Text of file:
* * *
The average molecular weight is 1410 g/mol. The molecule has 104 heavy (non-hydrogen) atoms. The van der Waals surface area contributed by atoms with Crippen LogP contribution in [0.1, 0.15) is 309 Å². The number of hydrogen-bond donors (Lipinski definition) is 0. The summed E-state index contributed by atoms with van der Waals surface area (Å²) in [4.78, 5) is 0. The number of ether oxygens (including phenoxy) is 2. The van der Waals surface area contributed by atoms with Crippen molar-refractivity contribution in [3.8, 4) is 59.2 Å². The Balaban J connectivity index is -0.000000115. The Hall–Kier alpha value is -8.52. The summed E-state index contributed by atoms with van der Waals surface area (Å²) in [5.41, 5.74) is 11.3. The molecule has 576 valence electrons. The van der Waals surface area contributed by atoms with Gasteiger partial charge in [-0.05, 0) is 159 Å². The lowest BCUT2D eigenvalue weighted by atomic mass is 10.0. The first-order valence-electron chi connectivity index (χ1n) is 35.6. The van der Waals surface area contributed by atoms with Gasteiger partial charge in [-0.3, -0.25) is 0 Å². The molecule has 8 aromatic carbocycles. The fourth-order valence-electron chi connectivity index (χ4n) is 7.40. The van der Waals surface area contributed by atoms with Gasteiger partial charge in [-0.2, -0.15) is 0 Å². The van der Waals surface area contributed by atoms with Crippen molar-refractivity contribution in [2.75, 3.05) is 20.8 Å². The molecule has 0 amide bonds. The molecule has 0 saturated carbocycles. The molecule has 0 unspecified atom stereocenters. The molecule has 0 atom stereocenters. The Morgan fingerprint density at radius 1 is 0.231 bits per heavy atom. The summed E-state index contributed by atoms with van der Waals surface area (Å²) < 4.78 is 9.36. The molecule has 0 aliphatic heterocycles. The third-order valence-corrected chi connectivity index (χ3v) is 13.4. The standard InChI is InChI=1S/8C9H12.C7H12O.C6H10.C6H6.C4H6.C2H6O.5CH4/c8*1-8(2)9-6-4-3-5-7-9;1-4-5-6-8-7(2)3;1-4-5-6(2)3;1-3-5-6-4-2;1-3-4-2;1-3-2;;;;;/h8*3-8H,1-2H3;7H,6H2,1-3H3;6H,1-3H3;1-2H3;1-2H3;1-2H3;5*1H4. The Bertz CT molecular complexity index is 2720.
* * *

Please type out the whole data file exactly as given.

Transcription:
The average molecular weight is 1410 g/mol. The molecule has 104 heavy (non-hydrogen) atoms. The van der Waals surface area contributed by atoms with Crippen LogP contribution in [0.1, 0.15) is 309 Å². The number of hydrogen-bond donors (Lipinski definition) is 0. The summed E-state index contributed by atoms with van der Waals surface area (Å²) in [4.78, 5) is 0. The number of ether oxygens (including phenoxy) is 2. The van der Waals surface area contributed by atoms with Crippen molar-refractivity contribution in [3.8, 4) is 59.2 Å². The Balaban J connectivity index is -0.000000115. The Hall–Kier alpha value is -8.52. The summed E-state index contributed by atoms with van der Waals surface area (Å²) in [5.41, 5.74) is 11.3. The molecule has 576 valence electrons. The van der Waals surface area contributed by atoms with Gasteiger partial charge in [-0.05, 0) is 159 Å². The lowest BCUT2D eigenvalue weighted by atomic mass is 10.0. The first-order valence-electron chi connectivity index (χ1n) is 35.6. The van der Waals surface area contributed by atoms with Gasteiger partial charge in [-0.3, -0.25) is 0 Å². The molecule has 8 aromatic carbocycles. The fourth-order valence-electron chi connectivity index (χ4n) is 7.40. The van der Waals surface area contributed by atoms with Gasteiger partial charge in [-0.2, -0.15) is 0 Å². The van der Waals surface area contributed by atoms with Crippen molar-refractivity contribution in [2.75, 3.05) is 20.8 Å². The molecule has 0 amide bonds. The molecule has 0 saturated carbocycles. The molecule has 0 unspecified atom stereocenters. The molecule has 0 atom stereocenters. The Morgan fingerprint density at radius 1 is 0.231 bits per heavy atom. The summed E-state index contributed by atoms with van der Waals surface area (Å²) < 4.78 is 9.36. The molecule has 0 aliphatic heterocycles. The third-order valence-corrected chi connectivity index (χ3v) is 13.4. The standard InChI is InChI=1S/8C9H12.C7H12O.C6H10.C6H6.C4H6.C2H6O.5CH4/c8*1-8(2)9-6-4-3-5-7-9;1-4-5-6-8-7(2)3;1-4-5-6(2)3;1-3-5-6-4-2;1-3-4-2;1-3-2;;;;;/h8*3-8H,1-2H3;7H,6H2,1-3H3;6H,1-3H3;1-2H3;1-2H3;1-2H3;5*1H4. The Bertz CT molecular complexity index is 2720.